With the entire world inundated by incidences of spontaneous terrorist attacks, it does feel as though humanity is presently housed in fragile glass. No country seems immune to these sorts of attacks that shatter the peace and are intended to create feelings of fear and despondency.
For many Kenyans, the first encounter with terrorism in conscious memory was during the events of August 7, 1998. This was when the American Embassy in Nairobi was bombed by militants from Al Qaeda, a group at war with the United States. Then, Kenyans who were injured, or lost their lives, were caught in the crossfire of a war that had little to do with them.
The recent terror attack on Dusit hotel, in Nairobi differs from that of 1998 in several ways. First, unlike the 1998 attack where afflicted Kenyans were simply collateral damage, this attack was intentionally directed at the country to cause it deliberate harm. Kenya has been at war with Al Shabaab, a group of Somali militants since 2012.
The war escalated from an incident where a tourist visiting Kenya was kidnapped by suspected Al Shabaab foot soldiers. This led to an invasion of Somalia by Kenyan military forces which Al Shabaab responded to with a series of terrorist attacks on Kenya. The attack on Dusit is the latest of such attacks.
- KDF kills 10 Shabaab fighters
- Al Shabaab attacks African Union camp in Somalia, three killed
- Somalia's intelligence agency warns of al Shabaab threat against top leaders
- Somali capital opens first horse riding stable in decades
Second, the 1998 attack caught Kenya in a state of unpreparedness. There were no disaster response units and efforts to rescue those caught in the rubble of the bombing were largely civilian efforts directed by a motley crew of police and military personnel. The death toll was horrific.
Subsequent terror attacks by Al Shabaab have honed Kenya’s abilities to respond to such incidences. Reports indicate that the latest attack was intended to be a long stage-out. This, judging from the amount of ammunition carried in by the terrorists.
However, incident response was too fast for the terrorists to set up a hostage situation. A full nationwide broadcast in minutes and a coordinated response to the entire activity forced the terrorists to move from attack to defensive mode. The result was that though there was a regrettable loss of lives, the number of casualties was significantly lower than would have been.
Third, whereas the 1998 attack was mooted and executed entirely by foreign nationals on Kenyan soil, the attack on Dusit was undertaken by a mix of homegrown Kenyans and Somali nationals. One of the attackers was from Nyeri and another from Mombasa, lending credence to the notion that there has been an insidious penetration within the ranks of Kenyan youth by terror organizations.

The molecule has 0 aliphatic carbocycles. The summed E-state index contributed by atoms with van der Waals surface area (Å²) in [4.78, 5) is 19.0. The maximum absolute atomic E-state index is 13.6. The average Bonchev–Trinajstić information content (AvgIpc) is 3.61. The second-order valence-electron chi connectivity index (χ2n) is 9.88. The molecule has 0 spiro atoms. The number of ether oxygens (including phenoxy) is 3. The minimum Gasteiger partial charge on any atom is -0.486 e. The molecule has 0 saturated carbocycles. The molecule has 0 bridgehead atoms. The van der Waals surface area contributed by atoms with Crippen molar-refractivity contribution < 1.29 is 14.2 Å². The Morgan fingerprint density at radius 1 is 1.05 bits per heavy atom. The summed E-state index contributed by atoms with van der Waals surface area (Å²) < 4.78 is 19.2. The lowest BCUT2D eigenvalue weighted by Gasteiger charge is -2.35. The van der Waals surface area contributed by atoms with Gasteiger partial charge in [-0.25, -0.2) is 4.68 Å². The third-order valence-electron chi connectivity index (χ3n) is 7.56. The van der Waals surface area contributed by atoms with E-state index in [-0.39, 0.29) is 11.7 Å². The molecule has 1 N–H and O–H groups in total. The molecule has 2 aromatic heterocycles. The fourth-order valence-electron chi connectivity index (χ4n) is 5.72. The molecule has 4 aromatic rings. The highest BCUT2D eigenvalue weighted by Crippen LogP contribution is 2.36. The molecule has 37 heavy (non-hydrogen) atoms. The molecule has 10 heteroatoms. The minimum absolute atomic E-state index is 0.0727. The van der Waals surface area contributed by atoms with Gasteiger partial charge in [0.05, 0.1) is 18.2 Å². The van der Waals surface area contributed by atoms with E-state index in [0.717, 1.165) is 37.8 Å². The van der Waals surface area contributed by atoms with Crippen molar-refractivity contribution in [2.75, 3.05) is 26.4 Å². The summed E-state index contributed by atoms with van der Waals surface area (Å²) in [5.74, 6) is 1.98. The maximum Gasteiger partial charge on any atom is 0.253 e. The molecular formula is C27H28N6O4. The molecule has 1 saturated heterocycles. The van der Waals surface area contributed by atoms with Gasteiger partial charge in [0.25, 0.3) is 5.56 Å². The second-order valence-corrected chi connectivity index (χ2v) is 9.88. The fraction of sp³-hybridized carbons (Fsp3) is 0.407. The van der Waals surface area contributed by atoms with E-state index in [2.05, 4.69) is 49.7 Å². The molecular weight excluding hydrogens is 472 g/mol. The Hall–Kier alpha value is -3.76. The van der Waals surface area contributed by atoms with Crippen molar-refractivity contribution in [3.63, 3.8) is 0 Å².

Because Kenyans live in a glass house of security, they need to stop throwing stones. The first step is in appreciating the distinctions between Muslims and terrorists and between Somali as an ethnic identity and Somali as a nationality. Social media is awash with chatter from ignoramuses that ascribe all terrorist activity to Muslims. Absurd! True Muslim faithful abhor violence. Extremists may abound within them just as they would among Christians or Jews or any other religions. These radical elements do not make fundamentalists of everyone.
There are Kenyans who are Somalis by ethnicity and not by country. Most of these are patriots whose allegiance to the country is doubtless. And they suffer the brunt of terrorism same as any other ethnic grouping. In fact, some of those who lost their lives at the 14 Riverside attack were Somalis.
This leads to the question of how to combat future threats from Al Shabaab. Because of proximity to Kenya’s border with Somalia, Kenyan Somalis hold the answers. It is time to put them on the frontline of the fight against the group. An anti-Al Shabaab police force whose bulk is Somalis, needs to be constituted, complete with an intelligence wing.This is because Somalis with information will only speak to fellow Somalis due to historical injustices and abuses meted out to the community from independence. Terror attacks in the North-East of the country have dwindled using this approach.
Finally, corruption is the last stone that threatens our glass house. There have been accusations from Al Shabaab that some of Kenya’s military top brass have replaced them in the lucrative sugar and charcoal industries. The same corruption is what has led to unemployment among Kenyan youth and made them easy marks for indoctrination into terrorism. Until we get to the bottom of this, there will be no end of shattered lives and dreams at the hands of those who have nothing to lose.
Khafafa is Vice Chairman, Kenya-Turkey Business Council